If you are looking for a cheaper alternative for your pricey glasses, pinhole glasses may be a great substitute.
In addition, it comes with one superb benefit: It does not worsen your eyesight as conventional glasses does.
Pinholes have been used to aid vision for hundreds of years.
For many centuries, Eskimos had been using fabrics and wood with narrow slits in as a primitive form of pinhole glasses, in order to protect their eyes from the glare of the sun off the snow and ice.
When I first heard of these amazing glasses, I was quite skeptical about its claims. Seeing better by looking through holes?
Oh come on!
Little did I realized that we often view things using the pinhole method in our everyday life (especially us with poor eyesight).
We do this by squinting.
When we squint, we are actually pinholing our line of vision.
The upper and lower eyelids create a small opening and reduce the amount of light from reaching the eye. Somehow, we are able to see the bus number better with it.
You can test this concept by clenching your fist and try peeping through the minuscule hole with the other eye closed.
Look far if you are nearsighted and vice versa if you are farsighted.
Amazingly, you can now the world with new clarity!
To appreciate the science behind it, we have to understand the fundamentals of how our eyes process light to form images first.
As you know, seeing begins when the light that is reflected from an object enters our eye.
Multiple light rays will pass through the cornea and then the lens.
As they pass through, they will be bent or refracted so that they can be focused onto the retina, where they are processed into electric signals that is sent to the brain to form the object image.
However, for people with refractive errors (such as nearsightedness and farsightedness) like me, most of the light rays (especially the outermost ones) either fall short or fall behind the retina due to deflective bending.
This causes distortion and creates blur images.
Pinhole glasses are glasses that are made of opaque materials (plastic or metal) with many small holes.
In fact, pinhole glasses are also known as stenopeic glasses which came from the Greek word ‘little openings’.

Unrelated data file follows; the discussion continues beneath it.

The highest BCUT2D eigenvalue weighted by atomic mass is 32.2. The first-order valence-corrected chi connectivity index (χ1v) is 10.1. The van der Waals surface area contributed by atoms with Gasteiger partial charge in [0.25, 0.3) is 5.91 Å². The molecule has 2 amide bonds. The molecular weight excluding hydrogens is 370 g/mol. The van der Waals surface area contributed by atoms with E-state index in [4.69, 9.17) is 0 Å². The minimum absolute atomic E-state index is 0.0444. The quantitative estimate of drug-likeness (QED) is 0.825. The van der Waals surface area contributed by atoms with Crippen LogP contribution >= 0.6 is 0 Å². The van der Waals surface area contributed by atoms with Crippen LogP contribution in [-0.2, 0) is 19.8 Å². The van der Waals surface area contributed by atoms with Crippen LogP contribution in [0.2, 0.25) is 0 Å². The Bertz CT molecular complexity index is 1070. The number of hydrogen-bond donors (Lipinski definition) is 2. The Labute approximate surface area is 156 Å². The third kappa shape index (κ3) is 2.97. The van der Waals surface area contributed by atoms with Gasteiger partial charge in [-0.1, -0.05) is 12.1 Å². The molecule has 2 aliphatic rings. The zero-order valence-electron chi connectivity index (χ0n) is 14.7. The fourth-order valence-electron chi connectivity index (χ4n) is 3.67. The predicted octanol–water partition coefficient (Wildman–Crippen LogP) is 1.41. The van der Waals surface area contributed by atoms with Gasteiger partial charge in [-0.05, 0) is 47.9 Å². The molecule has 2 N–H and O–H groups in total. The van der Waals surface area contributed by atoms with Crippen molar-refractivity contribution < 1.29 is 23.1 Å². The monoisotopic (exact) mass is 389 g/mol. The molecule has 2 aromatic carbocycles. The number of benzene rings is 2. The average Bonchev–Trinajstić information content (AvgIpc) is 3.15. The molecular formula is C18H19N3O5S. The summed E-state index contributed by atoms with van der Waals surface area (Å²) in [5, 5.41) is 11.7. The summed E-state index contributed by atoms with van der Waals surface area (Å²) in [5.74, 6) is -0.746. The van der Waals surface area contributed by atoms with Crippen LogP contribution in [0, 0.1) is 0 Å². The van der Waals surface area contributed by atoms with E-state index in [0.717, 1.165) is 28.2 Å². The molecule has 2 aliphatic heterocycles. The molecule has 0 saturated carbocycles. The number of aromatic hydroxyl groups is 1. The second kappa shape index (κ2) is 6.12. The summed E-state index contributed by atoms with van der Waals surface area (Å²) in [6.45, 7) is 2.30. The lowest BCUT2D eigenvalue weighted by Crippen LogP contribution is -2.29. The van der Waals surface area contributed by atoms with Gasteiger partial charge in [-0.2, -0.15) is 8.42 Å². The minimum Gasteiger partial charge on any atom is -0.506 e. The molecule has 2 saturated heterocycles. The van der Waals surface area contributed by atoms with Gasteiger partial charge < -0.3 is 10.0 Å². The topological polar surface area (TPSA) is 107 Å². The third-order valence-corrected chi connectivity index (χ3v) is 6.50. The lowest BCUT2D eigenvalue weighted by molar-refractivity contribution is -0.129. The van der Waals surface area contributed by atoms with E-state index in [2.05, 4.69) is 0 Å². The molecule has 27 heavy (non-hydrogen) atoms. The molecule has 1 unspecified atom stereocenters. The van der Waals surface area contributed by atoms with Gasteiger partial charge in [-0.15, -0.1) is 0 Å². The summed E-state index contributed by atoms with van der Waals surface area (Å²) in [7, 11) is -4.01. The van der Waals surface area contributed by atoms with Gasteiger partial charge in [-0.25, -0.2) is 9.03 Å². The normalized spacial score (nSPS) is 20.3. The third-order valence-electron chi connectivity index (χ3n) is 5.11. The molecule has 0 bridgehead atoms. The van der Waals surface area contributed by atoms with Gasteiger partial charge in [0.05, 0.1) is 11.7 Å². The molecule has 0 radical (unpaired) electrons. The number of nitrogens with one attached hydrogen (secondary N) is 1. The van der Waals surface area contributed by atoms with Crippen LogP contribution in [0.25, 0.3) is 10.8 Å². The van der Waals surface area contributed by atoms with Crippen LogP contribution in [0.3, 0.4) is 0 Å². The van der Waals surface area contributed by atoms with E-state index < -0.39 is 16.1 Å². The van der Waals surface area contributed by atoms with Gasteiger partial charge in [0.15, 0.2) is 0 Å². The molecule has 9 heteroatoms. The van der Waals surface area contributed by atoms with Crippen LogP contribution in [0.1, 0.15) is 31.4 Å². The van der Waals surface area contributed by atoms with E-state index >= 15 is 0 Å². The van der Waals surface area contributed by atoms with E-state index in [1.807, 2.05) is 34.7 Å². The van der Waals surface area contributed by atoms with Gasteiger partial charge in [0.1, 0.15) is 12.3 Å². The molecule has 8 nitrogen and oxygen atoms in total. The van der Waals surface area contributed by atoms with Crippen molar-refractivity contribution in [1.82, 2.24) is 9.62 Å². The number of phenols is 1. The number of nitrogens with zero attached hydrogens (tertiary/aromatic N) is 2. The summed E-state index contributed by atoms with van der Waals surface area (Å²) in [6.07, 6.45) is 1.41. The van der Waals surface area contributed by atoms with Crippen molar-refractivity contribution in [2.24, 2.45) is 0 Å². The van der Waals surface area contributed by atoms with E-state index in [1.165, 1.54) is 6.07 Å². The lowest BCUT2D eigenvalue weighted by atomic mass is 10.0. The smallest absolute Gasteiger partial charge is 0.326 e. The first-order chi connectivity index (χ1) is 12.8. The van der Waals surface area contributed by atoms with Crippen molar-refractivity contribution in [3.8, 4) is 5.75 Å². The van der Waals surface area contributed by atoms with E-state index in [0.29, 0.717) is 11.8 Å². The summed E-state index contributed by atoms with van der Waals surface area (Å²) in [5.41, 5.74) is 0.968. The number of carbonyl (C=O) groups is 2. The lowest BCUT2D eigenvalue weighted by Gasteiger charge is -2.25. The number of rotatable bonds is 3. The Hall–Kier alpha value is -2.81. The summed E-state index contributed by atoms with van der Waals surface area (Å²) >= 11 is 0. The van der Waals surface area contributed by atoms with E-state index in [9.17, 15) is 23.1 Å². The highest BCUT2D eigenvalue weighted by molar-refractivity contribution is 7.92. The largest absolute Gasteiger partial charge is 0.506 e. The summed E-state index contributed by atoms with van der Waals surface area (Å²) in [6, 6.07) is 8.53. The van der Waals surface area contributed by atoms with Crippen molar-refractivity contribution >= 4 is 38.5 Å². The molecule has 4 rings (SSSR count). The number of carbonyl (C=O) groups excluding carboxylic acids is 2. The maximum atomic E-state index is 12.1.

These little openings constricts the amount of light entering the eye, thus avoiding forming blurred circles.
It works with the same theory like the pinhole camera, which can take sharp photographs even though it has no lens.
Vision is clear through a pinhole, because it allows only one ray of light through and prevents other rays of light from passing through and blurring the image.
Pinhole eyewear allows you to use your eyes in its most relaxed state and not adding additional near point stress if you are using normal glasses.
It is also a useful tool to help you improve vision naturally as users have reported that their eyesight had improved even by wearing it 15 minutes per day.
This phenomenon is explained by the theory that pinholes may encourage the ciliary muscles to become stronger, allowing them to focus the natural lens properly.
So how do others use this amazing eye-wear?
It is believed that this phenomenon happens as using pinhole helps to relieve eye strain and allowing your eyes to work on their muscles again.
For maximum effect, use it with the eye exercises shared here.
Also children with progressive myopia may accept pinhole glasses more easily than glasses since kids are likely find pinholes much more fun.
Alas, but nothing is perfect in this world. This eye-wear has its own limitations too.
A common reported problem among users is the honeycomb effect. It is hard not to notice the holes in the beginning when you wear them.
Similar to cases where many people claim to be conscious of their eyeglass lenses and frames when they first wear them, but after a little time their brain gets used to the information it is receiving, so they notice the frames less.
Certain users even have scenarios of headache (like the adaption period of prescription lenses).
However, most reported improved vision after they got used to it.
Due to the opaque lenses, your peripheral vision is diminished.
Driving with the stenopic glasses on or participate in any activities that require peripheral vision is strongly discouraged.
In these situations, having your corrective glasses on is safer for you and others.
Vision may be affected more in low light environment areas as glasses further reduce the amount of light into your eyes.
While looking at television or computer aren’t a problem since they make their own light, reading with a good lamp nearby will be helpful.
Stenopic glasses may not be helpful if you have severe nearsightedness (>-6.00 diopters) as the pinholes are unable to remove all the blurs and the honeycomb effect may linger even after long periods of adaptation.
It is recommended that you practise eye exercises to reduce your refractive error (to preferably less than -6.00 diopters) and then use pinhole glasses again.
You can actually make them yourself. However, it is quite time consuming and tedious to make one that is somewhat practical.
It also appears that you will need heat-resistant fingers to accomplish what she does.
If you are looking to buy it instead, Promolife currently sells a range of pinholes (design include St Barts, Saba, Cozumel and Tobago) including free shipping in the USA (international shipping is also available).
Find out more at their website.